A group of Pennridge School District parents are taking matters into their own hands when it comes to the reading choices offered to their children. Emily Rizzo reported a grassroots effort to counter the choices that are — and aren’t — available in school libraries.
The district finds itself amid divergent viewpoints on appropriate reading material for students. One finds diversity, equity, and inclusion (DEI) literature suitably recommendable for their children. The other believes parents are the best deciders of appropriate reading material.
What’s worrisome to the former is the latter’s gain of political power on local school boards. They’ve leveraged these advantages to compel librarians to remove several LGBTQ+ themed books (Heather Has Two Mommies, for example) from school shelves.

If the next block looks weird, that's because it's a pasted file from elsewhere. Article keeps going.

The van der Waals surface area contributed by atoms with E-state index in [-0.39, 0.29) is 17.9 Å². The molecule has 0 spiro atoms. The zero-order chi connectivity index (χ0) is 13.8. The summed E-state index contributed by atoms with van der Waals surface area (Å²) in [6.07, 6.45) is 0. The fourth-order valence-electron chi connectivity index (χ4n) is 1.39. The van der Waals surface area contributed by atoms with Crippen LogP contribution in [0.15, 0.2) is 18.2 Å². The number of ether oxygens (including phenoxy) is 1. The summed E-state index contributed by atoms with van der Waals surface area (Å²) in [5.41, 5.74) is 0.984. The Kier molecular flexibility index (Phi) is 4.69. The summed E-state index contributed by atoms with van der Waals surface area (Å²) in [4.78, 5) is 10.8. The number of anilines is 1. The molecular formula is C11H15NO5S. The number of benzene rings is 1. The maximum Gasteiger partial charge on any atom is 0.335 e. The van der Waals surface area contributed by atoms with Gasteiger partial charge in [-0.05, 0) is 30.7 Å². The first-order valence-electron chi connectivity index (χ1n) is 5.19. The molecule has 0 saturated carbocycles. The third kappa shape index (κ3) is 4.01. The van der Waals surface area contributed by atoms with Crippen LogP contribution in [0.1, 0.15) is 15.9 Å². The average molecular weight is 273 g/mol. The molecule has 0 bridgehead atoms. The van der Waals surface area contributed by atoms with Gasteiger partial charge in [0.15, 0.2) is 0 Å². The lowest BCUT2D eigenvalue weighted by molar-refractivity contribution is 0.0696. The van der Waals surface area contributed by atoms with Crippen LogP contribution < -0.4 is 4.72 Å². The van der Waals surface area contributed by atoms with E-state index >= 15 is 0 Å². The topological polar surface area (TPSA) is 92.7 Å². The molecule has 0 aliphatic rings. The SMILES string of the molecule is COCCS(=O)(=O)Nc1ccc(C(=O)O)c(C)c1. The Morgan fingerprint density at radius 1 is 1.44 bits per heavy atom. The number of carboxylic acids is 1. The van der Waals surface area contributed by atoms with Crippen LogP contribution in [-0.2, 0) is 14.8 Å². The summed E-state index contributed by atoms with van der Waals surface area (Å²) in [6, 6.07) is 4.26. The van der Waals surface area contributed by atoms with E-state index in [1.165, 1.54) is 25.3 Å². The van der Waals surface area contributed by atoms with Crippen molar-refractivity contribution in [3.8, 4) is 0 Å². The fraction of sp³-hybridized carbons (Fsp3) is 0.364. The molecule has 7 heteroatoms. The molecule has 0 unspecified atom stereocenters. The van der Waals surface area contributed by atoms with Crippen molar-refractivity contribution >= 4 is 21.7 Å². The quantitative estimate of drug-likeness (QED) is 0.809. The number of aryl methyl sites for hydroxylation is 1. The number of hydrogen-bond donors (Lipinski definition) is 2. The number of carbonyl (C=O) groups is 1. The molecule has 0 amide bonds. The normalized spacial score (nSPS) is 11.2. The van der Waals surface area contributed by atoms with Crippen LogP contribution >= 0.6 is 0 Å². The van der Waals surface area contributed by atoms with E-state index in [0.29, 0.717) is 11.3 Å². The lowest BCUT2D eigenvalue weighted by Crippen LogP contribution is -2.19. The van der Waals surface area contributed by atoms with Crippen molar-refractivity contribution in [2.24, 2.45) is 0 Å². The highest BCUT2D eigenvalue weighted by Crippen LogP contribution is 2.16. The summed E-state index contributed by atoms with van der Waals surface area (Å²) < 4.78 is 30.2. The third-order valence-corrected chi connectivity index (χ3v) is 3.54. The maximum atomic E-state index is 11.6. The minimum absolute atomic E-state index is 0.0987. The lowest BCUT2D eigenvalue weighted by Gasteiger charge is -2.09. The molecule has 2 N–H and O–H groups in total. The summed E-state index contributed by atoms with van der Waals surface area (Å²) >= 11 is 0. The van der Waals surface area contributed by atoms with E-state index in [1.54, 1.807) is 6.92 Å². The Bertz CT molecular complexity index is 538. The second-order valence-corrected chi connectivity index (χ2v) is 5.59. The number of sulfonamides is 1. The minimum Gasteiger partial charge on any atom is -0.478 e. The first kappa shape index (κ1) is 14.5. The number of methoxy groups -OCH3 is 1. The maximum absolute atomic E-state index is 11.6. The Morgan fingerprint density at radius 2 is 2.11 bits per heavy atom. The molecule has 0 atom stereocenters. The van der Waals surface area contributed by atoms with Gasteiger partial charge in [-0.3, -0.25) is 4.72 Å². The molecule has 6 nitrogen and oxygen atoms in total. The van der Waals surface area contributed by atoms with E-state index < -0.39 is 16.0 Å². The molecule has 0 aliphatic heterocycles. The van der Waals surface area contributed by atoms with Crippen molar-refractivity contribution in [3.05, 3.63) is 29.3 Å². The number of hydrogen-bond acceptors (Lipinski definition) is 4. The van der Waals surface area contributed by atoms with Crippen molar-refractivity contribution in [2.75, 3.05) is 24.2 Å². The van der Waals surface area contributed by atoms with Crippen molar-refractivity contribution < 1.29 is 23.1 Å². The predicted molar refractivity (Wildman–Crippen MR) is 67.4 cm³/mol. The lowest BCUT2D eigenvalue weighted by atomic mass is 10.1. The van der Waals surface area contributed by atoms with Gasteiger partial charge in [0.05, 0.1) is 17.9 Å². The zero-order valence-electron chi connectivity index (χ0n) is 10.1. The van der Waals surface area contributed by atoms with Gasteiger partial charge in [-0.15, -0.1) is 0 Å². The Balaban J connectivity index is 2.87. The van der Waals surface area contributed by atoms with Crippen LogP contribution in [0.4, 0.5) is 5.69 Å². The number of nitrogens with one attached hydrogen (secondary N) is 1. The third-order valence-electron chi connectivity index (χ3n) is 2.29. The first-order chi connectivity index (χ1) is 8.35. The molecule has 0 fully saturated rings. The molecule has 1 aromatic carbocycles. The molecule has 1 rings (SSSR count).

To counter these measures, DEI books are now becoming available through non-school associated venues.
Alexis Schell of Hilltown, the parent of a Pennridge High School ninth-grader, has taken to creating “mini libraries” in the eight towns that the district covers. In them, she and other donors tuck books the school district has sidelined as objectionable.
She believes children, including her own, benefit from the perspective of people unlike themselves.
“I just think that everybody, no matter what you look like or what your background is, needs to hear about these types of stories,” said Schell.
More on the student literature controversy within Pennridge School District is at WHYY.